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The Lebrecht Weekly


Visit every week to read Norman Lebrecht's latest column. [Index]

South Bank 'vision' falls short of expectations

By Norman Lebrecht / June 29, 2006

Jude Kelly, artistic director of London's South Bank which reopens next summer after a £110 million refurbishment, today announced what was intended as a radical blueprint for a new era of cultural activity in Britain's most prestigious and heavily funded arts centre.

The heavily-trailed 'vision' incorporates closer collaboration between four resident orchestras at the Royal Festival Hall - the Philharmonia, London Philharmonic, London Sinfonietta and the Orchestra of the Age of Enlightenment (OAE) - and the appointment of an overarching Head of Music in Marshall Marcus, presently chief executive of the OAE.

'World-class figures from across the visual and performing arts spectrums' have been appointed Artists in Residence and Associate Artists. They include the LPO's new music director Vladimir Jurowski; the composers Oliver Knussen, George Benjamin and Nitin Sawhney; the opera singer Willard White; the cult indie band St Etienne; the choreographer Rafael Bonachela; the poet Lemn Sissay; and visual artists Jane and Louise Wilson. White, in particular. will be involved in training ' young singers from unconventional backgrounds' along with ENO's Mary King, who featured in Channel 4's Operatunity contest for new voices.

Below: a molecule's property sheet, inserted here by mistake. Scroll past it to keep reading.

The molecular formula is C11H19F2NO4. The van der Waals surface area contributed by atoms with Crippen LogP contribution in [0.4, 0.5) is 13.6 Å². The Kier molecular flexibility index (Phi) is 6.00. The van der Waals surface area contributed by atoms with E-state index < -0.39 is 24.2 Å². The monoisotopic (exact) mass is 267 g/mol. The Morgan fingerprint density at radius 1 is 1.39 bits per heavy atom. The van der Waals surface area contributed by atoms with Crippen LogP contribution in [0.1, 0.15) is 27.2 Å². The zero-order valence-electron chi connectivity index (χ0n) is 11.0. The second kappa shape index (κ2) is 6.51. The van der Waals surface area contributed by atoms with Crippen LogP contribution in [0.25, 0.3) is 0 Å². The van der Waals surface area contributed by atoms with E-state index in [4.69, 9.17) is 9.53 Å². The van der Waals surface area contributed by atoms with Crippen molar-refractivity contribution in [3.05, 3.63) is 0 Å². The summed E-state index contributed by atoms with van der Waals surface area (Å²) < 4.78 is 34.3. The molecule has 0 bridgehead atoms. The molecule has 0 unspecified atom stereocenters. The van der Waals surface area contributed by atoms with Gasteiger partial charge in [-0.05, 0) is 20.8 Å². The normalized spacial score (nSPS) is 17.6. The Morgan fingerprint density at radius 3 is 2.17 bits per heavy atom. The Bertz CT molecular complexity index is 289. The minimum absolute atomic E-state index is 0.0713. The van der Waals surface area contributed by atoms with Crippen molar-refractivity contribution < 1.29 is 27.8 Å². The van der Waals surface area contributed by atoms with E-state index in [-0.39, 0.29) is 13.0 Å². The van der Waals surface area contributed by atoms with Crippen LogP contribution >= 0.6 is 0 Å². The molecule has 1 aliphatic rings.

Among the opening highlights will be debut London show by Antony Gormley, sculptor of Durham's gigantic Angel of the North and a festival around the works of the leftist Italian composer Luigi Nono. Jude Kelly said: “Our intention is to make the South Bank Centre a far more open, hospitable, accessible and creative place – a ‘bustling’ cultural port at the heart of this great world city.'

Unfortunately there is not very much in Jude Kelly's vision, on paper at least, that will quicken the public pulse. The programming is generally predictable and the individuals she has selected are a mixture of time-serving arts bureaucrats, New Labour box-tickers and overworked do-gooders - not a surprise among them.

The exception is Marshall Marcus, who has brought vigour and experimentation to the OAE, staging late-night concerts and debates and attracting a younger and more involved audience. However, his chances of working harmoniously with rival and fierecely competitive orchestral managers are debatable. The OAE's most visible artistic relationship is with Sir Simon Rattle, which may go some way towards explaining the appointment.

It is very much to be hoped that Marcus and Jude Kelly have a stack of dry powder up their sleeves for the future, as presently outlined, betrays all the daring and flair of a state-run railway.

To be notified of the next Lebrecht article, please email mikevincent at scena dot org

Visit every week to read Norman Lebrecht's latest column. [Index]



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